Adaptation—Genuine and Spurious

Demystifying Adaptation Processes in Relation to Climate Change

Authors: Thomas F. Thornton and Nadia Manasfi
Volume 1, Number 1 (2010)

The massive Mendenhall Glacier in Alaska’s Tongass National Forest is rapidly retreating. In this photo a developing forest can be seen above the glacier illustrating how the Mendenhall landscape is being dramatically altered by climate change (photograph by Durelle Scott, courtesy of the National Science Foundation, CC BY 2.0).


In climate change discourse and policy, adaptation has become a critical byword and frame of reference. An implicit assumption in much of the strategizing is the notion that adaptation can be rationally planned, funded, and governed largely through existing frameworks. But can adaptation really be managed or engineered, especially given the significant unpredictability and severe impacts that are forecast in a range of climate scenarios? Over millennia, successful societies have adapted to climate shifts, but evidence suggests that this was often accomplished only through wide-ranging reorganization or the institution of new measures in the face of extreme environmental stress. This essay critically examines the concept of human adaptation by dividing it into eight fundamental processes and viewing each in a broad cultural, ecological, and evolutionary context. We focus our assessment especially on northern indigenous peoples, who exist at the edges of present-day climate governance frameworks but at the center of increasingly acute climate stress.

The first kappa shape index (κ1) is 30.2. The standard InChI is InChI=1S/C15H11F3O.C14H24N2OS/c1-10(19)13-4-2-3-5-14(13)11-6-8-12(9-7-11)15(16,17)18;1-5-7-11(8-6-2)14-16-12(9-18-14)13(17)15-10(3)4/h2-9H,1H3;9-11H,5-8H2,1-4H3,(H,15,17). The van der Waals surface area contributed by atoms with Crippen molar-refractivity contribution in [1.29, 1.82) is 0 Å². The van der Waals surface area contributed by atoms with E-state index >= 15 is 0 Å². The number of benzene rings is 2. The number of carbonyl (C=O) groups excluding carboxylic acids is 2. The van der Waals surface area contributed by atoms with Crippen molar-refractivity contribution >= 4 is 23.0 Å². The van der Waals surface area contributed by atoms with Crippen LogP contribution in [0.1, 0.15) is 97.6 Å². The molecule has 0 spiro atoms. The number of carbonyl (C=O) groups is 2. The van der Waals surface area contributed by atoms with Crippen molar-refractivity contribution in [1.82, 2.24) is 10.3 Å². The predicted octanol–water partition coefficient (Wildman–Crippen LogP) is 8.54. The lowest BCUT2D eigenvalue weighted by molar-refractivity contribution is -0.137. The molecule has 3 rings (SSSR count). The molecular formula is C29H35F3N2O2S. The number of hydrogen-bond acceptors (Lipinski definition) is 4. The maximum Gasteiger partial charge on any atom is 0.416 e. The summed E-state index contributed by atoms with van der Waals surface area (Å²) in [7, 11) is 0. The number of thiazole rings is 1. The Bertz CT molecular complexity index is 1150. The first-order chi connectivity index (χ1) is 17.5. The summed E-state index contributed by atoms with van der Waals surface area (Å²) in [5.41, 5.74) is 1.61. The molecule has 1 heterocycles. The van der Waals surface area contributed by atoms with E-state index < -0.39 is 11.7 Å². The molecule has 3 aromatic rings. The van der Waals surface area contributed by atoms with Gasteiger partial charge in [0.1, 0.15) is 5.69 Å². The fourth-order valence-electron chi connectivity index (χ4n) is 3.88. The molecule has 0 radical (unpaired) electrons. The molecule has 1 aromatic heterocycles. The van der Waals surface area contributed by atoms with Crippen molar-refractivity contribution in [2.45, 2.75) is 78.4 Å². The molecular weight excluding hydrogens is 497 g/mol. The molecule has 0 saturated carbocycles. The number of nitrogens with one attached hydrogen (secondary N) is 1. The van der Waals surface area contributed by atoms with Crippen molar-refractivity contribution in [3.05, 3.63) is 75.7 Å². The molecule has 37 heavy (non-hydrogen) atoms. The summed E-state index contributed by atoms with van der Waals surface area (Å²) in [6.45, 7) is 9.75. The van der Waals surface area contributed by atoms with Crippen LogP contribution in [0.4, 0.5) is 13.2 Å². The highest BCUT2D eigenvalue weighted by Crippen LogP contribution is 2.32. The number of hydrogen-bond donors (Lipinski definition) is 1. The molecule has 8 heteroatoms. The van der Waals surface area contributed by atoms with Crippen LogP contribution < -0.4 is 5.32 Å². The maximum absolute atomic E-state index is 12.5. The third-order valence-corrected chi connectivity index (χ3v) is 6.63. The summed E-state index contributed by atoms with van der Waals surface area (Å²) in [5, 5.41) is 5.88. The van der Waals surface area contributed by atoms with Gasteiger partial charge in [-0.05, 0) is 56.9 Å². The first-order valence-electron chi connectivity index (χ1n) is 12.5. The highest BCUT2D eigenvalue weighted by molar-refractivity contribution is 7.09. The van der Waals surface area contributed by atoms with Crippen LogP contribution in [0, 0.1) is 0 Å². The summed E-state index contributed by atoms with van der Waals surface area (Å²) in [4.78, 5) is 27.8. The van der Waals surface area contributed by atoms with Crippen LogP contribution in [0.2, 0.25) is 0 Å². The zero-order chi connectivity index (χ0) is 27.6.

is Senior Research Fellow and Associate Professor at the Environmental Change Institute, 
School of Geography and the Environment, University of Oxford, where he also directs the Environmental Change and Management MSc course. An anthropologist, he has written widely on human ecology, adaptation, local and traditional ecological knowledge, conservation, coastal and marine environments, conceptualizations of space and place, and the political ecology of resource management among the indigenous peoples of the Pacific Northwest and the circumpolar North. His most recent publications include “Coastal Lakes and Lagoons as Dynamic Sites of Exchange among the Tlingit of Alaska” (2017) and Being and Place among the Tlingit (2008).

NADIA MANASFI completed her masters degree in Environmental Change and Management at the University of Oxford in 2009. A paper based on the results of her dissertation, “Finding the Balance: Challenges and Opportunities for Climate Change Adaptation in Different Levels of English Local Government,” co-authored with Elizabeth Greenhalgh, was published in 2011. Following graduation, she conducted research on adaptation in indigenous communities as part of an internship at the University of Oxford’s Environmental Change Institute. Her more recent work with the German International Cooperation (GIZ, formerly GTZ) has focused on climate change adaptation in developing countries, and she plays an active role in advising partner countries on climate-robust development planning.


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